12 posts
  • Has been part of the Envato Community for over 1 year
  • Has sold $100+ on Envato Market
  • Sells items exclusively on Envato Market
  • Located in Portugal
Andrew_Parish says

Hey folks!

I listen to many songs with acoustic and electric guitars (clean and distorted), ukuleles, and so forth. How is that recorded? Are they loops ready for use, or are they created from scratch? Audio or midi?

Any vst’s you would recomend for cubase?

Thanks!

Love to all!

1335 posts
  • Sells items exclusively on Envato Market
  • Made it to the Authors' Hall of Fame
  • Has sold $1,000+ on Envato Market
  • Has been part of the Envato Community for over 1 year
+4 more
UJ-pro says

Olá!

Not all of the acoustic Instruments you can here at AJ are plugins. Sometimes they are real.

I used an acoustic concert guitar from the Steinberg Halion Sonic in this Item. I played the melody live with a Ukulele. Works good together. You can hear the version without Drums and Bass from 1:44:

http://audiojungle.net/item/in-the-morning/4054559

There will be a song released in about 3 days where I used a strumming background E-Guitar from EastWest Goliath.

I´m also interested in experiences of other authors.

249 posts
  • Has referred 1+ members
  • Has sold $5,000+ on Envato Market
  • Had an item featured in an Envato Bundle
  • Interviewed on an Envato blog
+4 more
DanHoodMusic says

Real guitars are the way to go for me!! I guess that’s obvious since guitar is my main instrument. You just can’t get the subtleties of a real acoustic guitar with a VST… You can get kinda there, but you can’t beat a real acoustic recorded well…

1 post
  • Has been part of the Envato Community for over 1 year
  • Has referred 10+ members
magentosites says

Olá!

Not all of the acoustic Instruments you can here at AJ are plugins. Sometimes they are real.

I used an acoustic concert guitar from the Steinberg Halion Sonic in this Item. I played the melody live with a Ukulele. Works good together. You can hear the version without Drums and Bass from 1:44:

http://audiojungle.net/item/in-the-morning/4054559

There will be a song released in about 3 days where I used a strumming background E-Guitar from EastWest Goliath.

I´m also interested in experiences of other authors.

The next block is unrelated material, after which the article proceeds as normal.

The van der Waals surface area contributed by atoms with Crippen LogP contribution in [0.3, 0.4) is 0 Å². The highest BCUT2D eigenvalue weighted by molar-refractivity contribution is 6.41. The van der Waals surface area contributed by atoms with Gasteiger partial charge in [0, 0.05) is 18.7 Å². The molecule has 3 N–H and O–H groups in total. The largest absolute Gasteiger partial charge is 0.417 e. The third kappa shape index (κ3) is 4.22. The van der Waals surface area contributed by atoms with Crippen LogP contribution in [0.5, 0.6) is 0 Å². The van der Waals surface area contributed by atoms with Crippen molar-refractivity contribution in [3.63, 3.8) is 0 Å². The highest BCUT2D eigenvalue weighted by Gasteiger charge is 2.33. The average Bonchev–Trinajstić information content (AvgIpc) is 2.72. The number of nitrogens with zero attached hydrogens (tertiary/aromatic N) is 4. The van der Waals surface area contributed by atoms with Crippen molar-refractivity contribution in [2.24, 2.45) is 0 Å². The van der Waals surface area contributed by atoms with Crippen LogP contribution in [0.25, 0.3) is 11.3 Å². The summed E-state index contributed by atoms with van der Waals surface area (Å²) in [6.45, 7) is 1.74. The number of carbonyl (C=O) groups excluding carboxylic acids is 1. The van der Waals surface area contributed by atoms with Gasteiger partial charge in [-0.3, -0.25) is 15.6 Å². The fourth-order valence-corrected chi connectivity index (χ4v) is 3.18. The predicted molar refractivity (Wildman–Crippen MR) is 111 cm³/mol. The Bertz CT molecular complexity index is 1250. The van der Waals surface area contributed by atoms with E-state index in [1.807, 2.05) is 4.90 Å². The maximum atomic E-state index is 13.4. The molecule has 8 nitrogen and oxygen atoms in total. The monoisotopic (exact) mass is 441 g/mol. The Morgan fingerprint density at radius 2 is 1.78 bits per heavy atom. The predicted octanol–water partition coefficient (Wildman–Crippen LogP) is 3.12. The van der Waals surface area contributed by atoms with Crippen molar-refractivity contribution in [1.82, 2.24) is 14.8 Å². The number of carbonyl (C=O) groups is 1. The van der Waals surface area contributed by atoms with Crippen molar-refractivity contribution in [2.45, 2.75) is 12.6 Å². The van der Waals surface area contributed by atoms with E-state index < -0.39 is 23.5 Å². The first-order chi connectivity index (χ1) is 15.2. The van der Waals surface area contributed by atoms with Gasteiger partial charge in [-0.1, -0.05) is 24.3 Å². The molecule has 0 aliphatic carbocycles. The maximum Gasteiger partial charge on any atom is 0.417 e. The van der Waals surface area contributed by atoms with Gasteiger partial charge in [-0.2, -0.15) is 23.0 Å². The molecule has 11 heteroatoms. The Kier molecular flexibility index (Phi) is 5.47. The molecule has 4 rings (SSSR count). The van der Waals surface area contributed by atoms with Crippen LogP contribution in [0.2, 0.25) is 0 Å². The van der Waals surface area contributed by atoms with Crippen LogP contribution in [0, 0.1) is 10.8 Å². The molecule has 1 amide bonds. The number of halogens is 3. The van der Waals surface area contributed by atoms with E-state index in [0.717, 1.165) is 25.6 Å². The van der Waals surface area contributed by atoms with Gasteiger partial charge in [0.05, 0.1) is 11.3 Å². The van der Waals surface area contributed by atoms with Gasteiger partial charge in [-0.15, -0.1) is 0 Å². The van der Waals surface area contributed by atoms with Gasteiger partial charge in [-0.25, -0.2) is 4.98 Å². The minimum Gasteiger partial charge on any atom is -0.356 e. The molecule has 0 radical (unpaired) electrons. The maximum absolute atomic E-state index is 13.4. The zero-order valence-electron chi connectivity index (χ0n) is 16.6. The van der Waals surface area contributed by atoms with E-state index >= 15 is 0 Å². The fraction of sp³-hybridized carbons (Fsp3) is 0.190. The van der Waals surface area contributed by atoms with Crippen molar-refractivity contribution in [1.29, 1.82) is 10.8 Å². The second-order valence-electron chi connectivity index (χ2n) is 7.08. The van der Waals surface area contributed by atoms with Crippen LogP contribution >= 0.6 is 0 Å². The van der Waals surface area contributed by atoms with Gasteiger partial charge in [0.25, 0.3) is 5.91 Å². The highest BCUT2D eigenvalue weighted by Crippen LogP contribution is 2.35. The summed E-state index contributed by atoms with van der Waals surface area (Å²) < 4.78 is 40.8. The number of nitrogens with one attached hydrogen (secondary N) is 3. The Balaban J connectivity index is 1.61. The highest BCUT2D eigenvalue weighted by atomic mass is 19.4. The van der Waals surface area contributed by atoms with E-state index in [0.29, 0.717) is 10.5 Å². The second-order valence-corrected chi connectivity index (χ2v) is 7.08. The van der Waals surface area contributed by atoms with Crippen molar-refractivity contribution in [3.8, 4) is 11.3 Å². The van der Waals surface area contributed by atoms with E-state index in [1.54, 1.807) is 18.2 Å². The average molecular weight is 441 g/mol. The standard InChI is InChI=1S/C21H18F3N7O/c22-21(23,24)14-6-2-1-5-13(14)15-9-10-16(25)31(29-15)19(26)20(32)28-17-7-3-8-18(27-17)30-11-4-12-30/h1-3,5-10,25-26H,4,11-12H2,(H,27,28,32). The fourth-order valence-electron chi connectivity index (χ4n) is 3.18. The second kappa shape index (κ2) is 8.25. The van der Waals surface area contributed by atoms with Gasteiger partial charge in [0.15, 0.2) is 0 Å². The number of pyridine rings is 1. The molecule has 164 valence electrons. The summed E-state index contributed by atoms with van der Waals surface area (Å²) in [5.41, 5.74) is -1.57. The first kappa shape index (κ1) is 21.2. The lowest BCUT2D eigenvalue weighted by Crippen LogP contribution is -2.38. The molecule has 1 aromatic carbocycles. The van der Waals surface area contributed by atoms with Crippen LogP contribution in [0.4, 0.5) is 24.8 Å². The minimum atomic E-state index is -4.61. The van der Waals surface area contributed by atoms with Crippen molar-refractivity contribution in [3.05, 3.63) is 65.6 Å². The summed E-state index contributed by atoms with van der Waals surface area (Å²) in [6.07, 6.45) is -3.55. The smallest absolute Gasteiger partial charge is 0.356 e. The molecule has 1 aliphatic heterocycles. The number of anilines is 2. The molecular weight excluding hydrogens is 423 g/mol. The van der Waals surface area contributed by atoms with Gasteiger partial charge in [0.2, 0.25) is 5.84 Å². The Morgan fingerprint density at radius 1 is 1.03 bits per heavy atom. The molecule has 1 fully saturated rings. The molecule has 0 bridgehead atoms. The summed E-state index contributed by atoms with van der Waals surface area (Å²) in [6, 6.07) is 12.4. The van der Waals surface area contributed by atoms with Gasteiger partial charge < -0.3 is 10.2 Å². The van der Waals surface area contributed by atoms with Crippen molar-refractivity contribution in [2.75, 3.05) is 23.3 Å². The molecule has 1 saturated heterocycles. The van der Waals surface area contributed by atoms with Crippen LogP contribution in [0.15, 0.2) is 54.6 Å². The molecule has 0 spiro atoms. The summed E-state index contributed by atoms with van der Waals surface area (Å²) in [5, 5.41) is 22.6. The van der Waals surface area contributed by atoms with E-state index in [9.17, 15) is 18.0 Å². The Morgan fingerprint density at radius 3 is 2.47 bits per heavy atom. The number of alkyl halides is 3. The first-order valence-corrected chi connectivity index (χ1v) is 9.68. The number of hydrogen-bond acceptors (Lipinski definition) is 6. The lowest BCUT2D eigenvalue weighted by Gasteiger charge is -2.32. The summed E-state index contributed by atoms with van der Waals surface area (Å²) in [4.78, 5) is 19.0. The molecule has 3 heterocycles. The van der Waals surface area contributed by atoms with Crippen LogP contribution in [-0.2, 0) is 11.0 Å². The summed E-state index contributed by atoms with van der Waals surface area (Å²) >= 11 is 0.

Very good composition, but the guitar just sounds too fake to me. I think it’s extremely hard to emulate an acoustic guitar in a good way with VSTs. Electric guitar power chords is one thing, but the dynamics involved in real acoustic guitar playing is best done in real life.

205 posts
  • Has referred 10+ members
  • Has sold $100+ on Envato Market
  • Has collected 1+ items on Envato Market
  • Made it to the Authors' Hall of Fame
+3 more
TJMusic says

In past I cooperated with guitarists for recording acoustic and electric guitars, but for AudioJungle production, I found it inconvenient to have to sign copyright papers with session musicians, so I learned to make guitars on the synth, even if it seemed totally inappropriate ;)

I don’t use any specialized software for this purpose, I just take a guitar sound from a hardware synth, and program a sequencer to play it the notes it should. So in order to program the strumming, I need to know exactly what strumming pattern I want, where will I strum up or down, and how I would play given chords on a guitar. I put fingers on a keyboard on E, A, D, G, H, E first, to remind where the strings are, then I think how given chord can be played :)

It took months of practice to learn to program strumming, starting with a bit simple and stiff attempt like in these tracks:

http://audiojungle.net/item/happy-customer/1198981
http://audiojungle.net/item/a-joyful-day/1463117

Finally, I got some hold on it in this track, however the strum pattern was still relatively simple:

http://audiojungle.net/item/successful-business-background/1545545

Then, I spent a very long time remaking one of my older tracks, adding a guitar it really needed there, and I made very complicated strum patterns there. I used this experience in making similarly complex strum patterns in my latest track as well.

http://audiojungle.net/item/fastlane-journey/760192
http://audiojungle.net/item/business-solution/4167526

These two tracks can be an example that programming a guitar can be not that bad, if a lot of work is spent on it. First of these tracks use a guitar sound from Alesis QSR, the other uses E-mu Morpheus. In the latter case, I even used Morpheus advanced filters to program strumming down to sound brighter than strumming up, and also I’ve varied the brightness of the sound on different chords depending on intended artistic expression.